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http://dx.doi.org/10.1016/j.jep.2019.112443DOI Listing
March 2020

Astringent drugs for bleedings and diarrhoea: The history of Cynomorium coccineum (Maltese Mushroom).

J Ethnopharmacol 2020 Mar 31;249:112368. Epub 2019 Oct 31.

Department of Biomedical Sciences, University of Cagliari, Cittadella Universitaria, 09042, Monserrato, CA, Italy. Electronic address:

Ethnopharmacological Relevance: The botanical identity of the ancient vernacular cynomorium does not correspond to the modern scientific genus while it is not clear how many species of hipocistis (Cytinus sp.) were differentiated by the ancient physicians and whether Cynomorium coccineum was subsumed. The early history of therapeutic uses related to the herbal drugs derived from these parasitic taxa is therefore not easily accessible. Cynomorium coccineum became an important pharmaceutical commodity after the Siege of Malta but its importance decreased in the 18th century and now is considered obsolete.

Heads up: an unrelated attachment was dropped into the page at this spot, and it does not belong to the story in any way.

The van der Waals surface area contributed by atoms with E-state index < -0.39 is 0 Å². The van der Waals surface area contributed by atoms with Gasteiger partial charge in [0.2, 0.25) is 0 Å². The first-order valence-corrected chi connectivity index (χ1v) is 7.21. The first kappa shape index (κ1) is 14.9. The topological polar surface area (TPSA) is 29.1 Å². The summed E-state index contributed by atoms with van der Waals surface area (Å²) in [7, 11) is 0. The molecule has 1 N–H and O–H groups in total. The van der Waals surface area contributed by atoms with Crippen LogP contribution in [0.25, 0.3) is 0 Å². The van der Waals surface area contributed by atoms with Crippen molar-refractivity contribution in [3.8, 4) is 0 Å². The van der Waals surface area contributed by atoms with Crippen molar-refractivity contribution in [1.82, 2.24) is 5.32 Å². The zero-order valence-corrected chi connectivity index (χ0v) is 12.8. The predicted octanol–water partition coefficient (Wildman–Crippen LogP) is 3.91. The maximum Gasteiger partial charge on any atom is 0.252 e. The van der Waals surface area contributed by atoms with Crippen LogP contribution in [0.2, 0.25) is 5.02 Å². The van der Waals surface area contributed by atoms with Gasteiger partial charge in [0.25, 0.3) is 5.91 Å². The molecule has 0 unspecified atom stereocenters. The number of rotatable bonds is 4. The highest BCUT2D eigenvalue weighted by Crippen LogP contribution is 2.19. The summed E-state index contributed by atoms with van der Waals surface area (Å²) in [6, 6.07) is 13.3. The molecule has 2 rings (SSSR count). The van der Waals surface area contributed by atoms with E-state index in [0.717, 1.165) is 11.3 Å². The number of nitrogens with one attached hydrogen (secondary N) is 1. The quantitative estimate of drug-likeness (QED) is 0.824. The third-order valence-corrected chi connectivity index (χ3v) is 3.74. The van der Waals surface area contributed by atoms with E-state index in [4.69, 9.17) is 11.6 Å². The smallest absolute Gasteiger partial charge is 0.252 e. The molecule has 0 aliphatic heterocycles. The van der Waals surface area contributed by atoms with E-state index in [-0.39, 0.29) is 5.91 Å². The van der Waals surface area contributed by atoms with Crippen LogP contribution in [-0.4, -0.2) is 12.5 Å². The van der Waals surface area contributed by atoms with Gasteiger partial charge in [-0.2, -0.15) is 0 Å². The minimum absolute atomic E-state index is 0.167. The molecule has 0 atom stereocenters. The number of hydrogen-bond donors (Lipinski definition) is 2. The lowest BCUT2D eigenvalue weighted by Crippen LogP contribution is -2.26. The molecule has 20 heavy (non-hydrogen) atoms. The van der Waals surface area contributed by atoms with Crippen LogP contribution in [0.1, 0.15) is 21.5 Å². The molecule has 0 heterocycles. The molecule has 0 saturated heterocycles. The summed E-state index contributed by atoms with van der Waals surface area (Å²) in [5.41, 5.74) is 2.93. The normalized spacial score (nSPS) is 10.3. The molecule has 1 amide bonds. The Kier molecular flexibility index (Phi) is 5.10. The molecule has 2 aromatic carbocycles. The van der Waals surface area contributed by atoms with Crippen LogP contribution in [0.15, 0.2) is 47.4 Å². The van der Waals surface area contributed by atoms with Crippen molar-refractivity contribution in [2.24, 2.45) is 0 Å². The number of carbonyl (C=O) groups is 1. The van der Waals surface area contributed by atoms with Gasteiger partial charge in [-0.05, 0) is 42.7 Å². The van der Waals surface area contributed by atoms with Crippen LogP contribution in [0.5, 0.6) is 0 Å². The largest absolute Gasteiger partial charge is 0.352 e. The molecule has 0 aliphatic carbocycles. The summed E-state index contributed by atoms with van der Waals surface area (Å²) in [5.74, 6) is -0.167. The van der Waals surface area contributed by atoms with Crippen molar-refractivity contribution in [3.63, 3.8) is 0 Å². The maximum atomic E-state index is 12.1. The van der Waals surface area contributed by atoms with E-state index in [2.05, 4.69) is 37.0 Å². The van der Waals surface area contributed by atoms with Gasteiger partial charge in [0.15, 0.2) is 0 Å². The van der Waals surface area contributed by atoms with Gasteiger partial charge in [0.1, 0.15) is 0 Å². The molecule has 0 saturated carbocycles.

Material And Methods: We compare the morphological, ecological and therapeutic information of Cynomorium and other parasitizing plant taxa across the past 2000 years and contextualize their uses with the pharmacological properties of their principal metabolites focusing on the raise and fall of C. coccineum as a medicine.

Results: The therapeutic uses of C. coccineum, the Maltese mushroom, seem to become clearly traceable since the Canon of Medicine by Avicenna. Styptic and astringent drugs such as Cynomorium, Cytinus but also gall apples and many others have been selected for their protein-linking capacity leading to the formation of a protective layer on the mucous membranes, which can be used to reduce the secretion of water and electrolytes in case of diarrhoea, dysentery and external bleedings. Whether C. coccineum is effective as a systemically applied anti-haemorrhagic drug is questionable.